- Occurs in 2-4 million Americans.
- 9 out of 10 people diagnosed with Sjogren’s are female.
What is Sjpgren’s Syndrome?
Pronounced SHOW-gren, Sjogren’s Syndrome was first described in the early 20th century by Swedish physician Henrik Sjögren. It is divided into two classifications:
Primary Sjogren’s syndrome occurs without presence of other autoimmune or connective tissue disease.
Secondary Sjogren’s syndrome occurs with rheumatic diseases such as rheumatoid arthritis, systemic lupus erythematosus (“lupus”), polymyositis, and some forms of scleroderma. Approximately 50% of people with Sjogren’s syndrome are described as having secondary Sjogren’s syndrome.
What causes it?
Another immune system malfunction, Sjogren’s is the attack on moisture producing glands by the body’s own immune system, eventually destroying these glands. Sjogren’s syndrome can also cause problems in other parts of the body, including the joints, lungs, muscles, kidneys, nerves, thyroid gland, liver, pancreas, stomach, and brain. What causes this malfunction is not yet known, however genetic, immunologic, hormonal, infectious factors are all suspected to be involved.
What are the symptoms?
The two most common symptoms are dry eyes and dry mouth. Dry nose, throat, and lungs, vaginal dryness, swollen salivary glands, and fatigue are also common. More severe cases can affect other parts of the body, such as blood vessels, the nervous system, muscles, skin, and other organs. This can lead to muscle weakness, confusion and memory problems, dry skin, and feelings of numbness and tingling.
How is it diagnosed?
Sjogren’s can be difficult to diagnose. Many of the symptoms are also present in other, more common conditions. A doctor may rely on physical exam, medical history, blood tests and other tests to determine the diagnosis. A lip biopsy involves the removal of a few salivary glands from inside lip. The tissue is examined under a microscope to look for specific signs of sjogren’s syndrome. Another test that may be done is called a shrimer’s test. It involves placing a small piece of filter paper under the lower eyelid to measure the amount of tears produced.
How is it treated?
The main goal of treatment is to relieve discomfort and lessen the effects of the dryness. Since Sjogren’s syndrome affects everyone differently, treatment plans will vary.
NSAIDS (Nonsteroidal anti-inflammatory drugs) may be used to treat Sjogren’s syndrome. Available over the counter or by prescription, they fight inflammation or swelling and relieve pain.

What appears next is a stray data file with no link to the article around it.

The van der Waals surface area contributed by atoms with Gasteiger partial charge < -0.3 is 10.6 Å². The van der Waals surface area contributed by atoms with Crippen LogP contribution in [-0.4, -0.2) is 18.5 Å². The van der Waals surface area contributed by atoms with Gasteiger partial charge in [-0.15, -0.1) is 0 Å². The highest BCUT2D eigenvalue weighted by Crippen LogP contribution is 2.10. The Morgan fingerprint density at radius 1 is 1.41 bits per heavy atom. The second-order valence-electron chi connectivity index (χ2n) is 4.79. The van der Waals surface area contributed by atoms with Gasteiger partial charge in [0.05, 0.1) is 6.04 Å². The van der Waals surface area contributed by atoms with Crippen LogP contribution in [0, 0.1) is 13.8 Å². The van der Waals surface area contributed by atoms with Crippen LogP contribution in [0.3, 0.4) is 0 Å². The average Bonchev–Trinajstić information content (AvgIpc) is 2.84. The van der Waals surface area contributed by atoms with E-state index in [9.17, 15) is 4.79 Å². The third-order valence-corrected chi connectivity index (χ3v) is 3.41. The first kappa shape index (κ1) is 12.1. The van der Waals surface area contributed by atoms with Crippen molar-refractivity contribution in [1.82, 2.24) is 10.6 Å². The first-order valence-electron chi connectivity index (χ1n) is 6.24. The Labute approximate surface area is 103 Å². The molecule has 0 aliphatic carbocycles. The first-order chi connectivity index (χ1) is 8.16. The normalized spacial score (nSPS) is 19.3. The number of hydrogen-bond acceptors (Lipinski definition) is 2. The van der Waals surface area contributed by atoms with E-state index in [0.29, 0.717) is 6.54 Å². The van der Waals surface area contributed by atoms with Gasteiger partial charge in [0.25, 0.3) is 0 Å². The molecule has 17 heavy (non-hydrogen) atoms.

DMARDS (disease modifying anti-rheumatic drugs) are also known as SAARDS (slow acting anti rheumatic drugs. They may be used to treat severe cases of Sjogren’s syndrome. As their name might suggest these medications take some time to be effective, up to several months.
Salagen® is a prescription drug that can increase the flow of saliva.
Mouth care is essential when dealing with the dry mouth symptoms of Sjogren’s syndrome. Sipping fluids throughout the day, using sugar-free gum or candies to stimulate saliva production work well to ease dry mouth. There are saliva substitutes or mouth coating products available without a prescription. Cavities are common in those with Sjogren’s syndrome. Regular dental checkups and meticulous oral hygiene are extremely important.
Eyes are another area requiring special attention. Artificial tears or eye drops may help relieve the discomfort of dry eyes. Try lubricating ointments or small, long-acting pellets for overnight or long-lasting relief. Surgical insertion of silicon plugs into the tear ducts can help keep the eyes moist.
Treatments for vaginal dryness, dry skin and other symptoms of Sjogren’s Syndrome may be used as needed. Many can be purchased over the counter.
What research is being done?
As researchers delve into the cause of other immune system malfunctions, they are also getting closer to pinpointing the cause of Sjogren’s Syndrome.
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For more sites about Sjogren’s Syndrome check out our Web Links.
For more information:
American College of Rheumatology
Sjogren’s Syndrome: Editor: Frederick Matsen III MD Chairman, Department of Orthopaedics, University of Washington, Seattle, USA
Sjogren’s Syndrome Foundation